Choosing mates based on how attractive they are to you is not as shallow as it sounds.
Female mice seem to be able to choose the males they will make better babies with — babies with stronger immune systems to fight off disease, specifically.
That’s what researchers at the University of Veterinary Medicine Vienna found in a new study published Jan 23 in the journal BMC Evolutionary Biology.
In the lab, the researchers let some female mice mate with a male they were interested in, while others were set up in “arranged” matings. The researchers then tested the babies immune systems.
“Our findings provide the first direct experimental evidence to our knowledge that partner preferences enhance offspring survival following infection,” the authors say in the paper.
The scientists think the research could be helpful for understanding how our genes help us fight off infections.
Scientists have long thought that given the choice, females will choose males that are healthy and disease-resistant and so will produce offspring that are also healthy and disease-resistant. They can tell the healthy males from the unhealthy males based on secondary sexual characteristics — things like larger body size and more muscle mass.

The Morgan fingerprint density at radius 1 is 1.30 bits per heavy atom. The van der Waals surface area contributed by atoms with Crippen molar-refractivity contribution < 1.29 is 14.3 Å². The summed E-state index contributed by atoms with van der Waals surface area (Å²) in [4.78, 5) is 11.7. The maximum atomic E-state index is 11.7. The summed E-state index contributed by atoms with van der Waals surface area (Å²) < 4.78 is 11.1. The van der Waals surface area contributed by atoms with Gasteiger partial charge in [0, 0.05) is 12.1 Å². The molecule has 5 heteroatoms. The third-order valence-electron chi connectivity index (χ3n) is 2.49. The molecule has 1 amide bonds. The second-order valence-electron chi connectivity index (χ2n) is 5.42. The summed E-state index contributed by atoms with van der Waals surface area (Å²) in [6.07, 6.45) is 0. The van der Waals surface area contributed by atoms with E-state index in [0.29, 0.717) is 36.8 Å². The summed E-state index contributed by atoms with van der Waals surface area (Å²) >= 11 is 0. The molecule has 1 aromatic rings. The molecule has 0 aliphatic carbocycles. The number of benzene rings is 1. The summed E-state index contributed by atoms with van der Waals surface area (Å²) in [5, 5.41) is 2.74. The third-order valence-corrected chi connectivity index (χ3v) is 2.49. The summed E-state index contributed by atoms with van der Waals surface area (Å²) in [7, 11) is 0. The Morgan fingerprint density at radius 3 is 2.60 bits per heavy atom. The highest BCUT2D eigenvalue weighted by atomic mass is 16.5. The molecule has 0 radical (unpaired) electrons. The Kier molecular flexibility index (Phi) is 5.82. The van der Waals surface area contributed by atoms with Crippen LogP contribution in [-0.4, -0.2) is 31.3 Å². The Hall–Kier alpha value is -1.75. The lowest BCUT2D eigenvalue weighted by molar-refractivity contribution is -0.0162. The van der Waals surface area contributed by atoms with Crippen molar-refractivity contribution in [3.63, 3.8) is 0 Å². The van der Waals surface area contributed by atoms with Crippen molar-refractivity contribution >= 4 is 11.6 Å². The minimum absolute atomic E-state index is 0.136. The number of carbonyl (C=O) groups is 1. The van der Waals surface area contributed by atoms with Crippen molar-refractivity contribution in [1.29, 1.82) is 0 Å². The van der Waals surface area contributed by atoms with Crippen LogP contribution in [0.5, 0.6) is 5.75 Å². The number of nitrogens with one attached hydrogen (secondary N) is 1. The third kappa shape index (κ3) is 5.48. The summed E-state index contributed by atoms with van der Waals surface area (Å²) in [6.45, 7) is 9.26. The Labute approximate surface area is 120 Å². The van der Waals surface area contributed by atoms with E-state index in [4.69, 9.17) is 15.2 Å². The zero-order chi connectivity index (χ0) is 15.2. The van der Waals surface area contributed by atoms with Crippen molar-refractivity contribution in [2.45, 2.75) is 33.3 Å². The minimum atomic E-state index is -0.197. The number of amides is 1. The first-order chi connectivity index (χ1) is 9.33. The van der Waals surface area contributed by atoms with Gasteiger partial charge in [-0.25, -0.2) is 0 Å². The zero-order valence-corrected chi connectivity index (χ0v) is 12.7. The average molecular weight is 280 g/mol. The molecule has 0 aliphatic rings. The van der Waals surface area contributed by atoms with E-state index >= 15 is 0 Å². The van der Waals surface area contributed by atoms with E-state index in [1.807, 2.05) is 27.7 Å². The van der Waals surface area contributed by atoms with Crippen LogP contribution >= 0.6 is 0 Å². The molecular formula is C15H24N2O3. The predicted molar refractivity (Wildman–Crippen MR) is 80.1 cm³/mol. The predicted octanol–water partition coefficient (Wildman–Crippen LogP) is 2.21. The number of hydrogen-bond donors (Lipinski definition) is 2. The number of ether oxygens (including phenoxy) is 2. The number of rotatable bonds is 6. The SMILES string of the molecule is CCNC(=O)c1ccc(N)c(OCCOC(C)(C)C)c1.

But this has all been a theory — studies attempting to confirm the theory have only measured disease resistance indirectly by looking at things like the amount of parasites the offspring have.
In the new study, the researchers found that females mated with their preferred mate were more likely to get pregnant and had more babies. The babies were then infected with the bacteria Salmonella to see how well their immune systems could fight off the disease.
Of the 72 baby mice infected with Salmonella, 53 survived to the end of three weeks. You can see the difference in the survival of the babies that came from preferred mates and non-preferred mates in the graph below.
The babies from “love”-matings were more likely to survive:
The dose of Salmonella didn’t make a significant difference in whether the baby mice survived, so the researchers don’t think the preferred mating gave the the baby mice an enhanced resistance to Salmonella specifically. Instead they seemed to have a generally enhanced ability to fight off disease — a stronger immune system.
The scientists still need to figure out why the preferred-mate babies were healthier. Was it because the female mouse could tell that the preferred male was of better genetic stock, or because females that were mated against their preference devoted fewer resources to her pregnancy?
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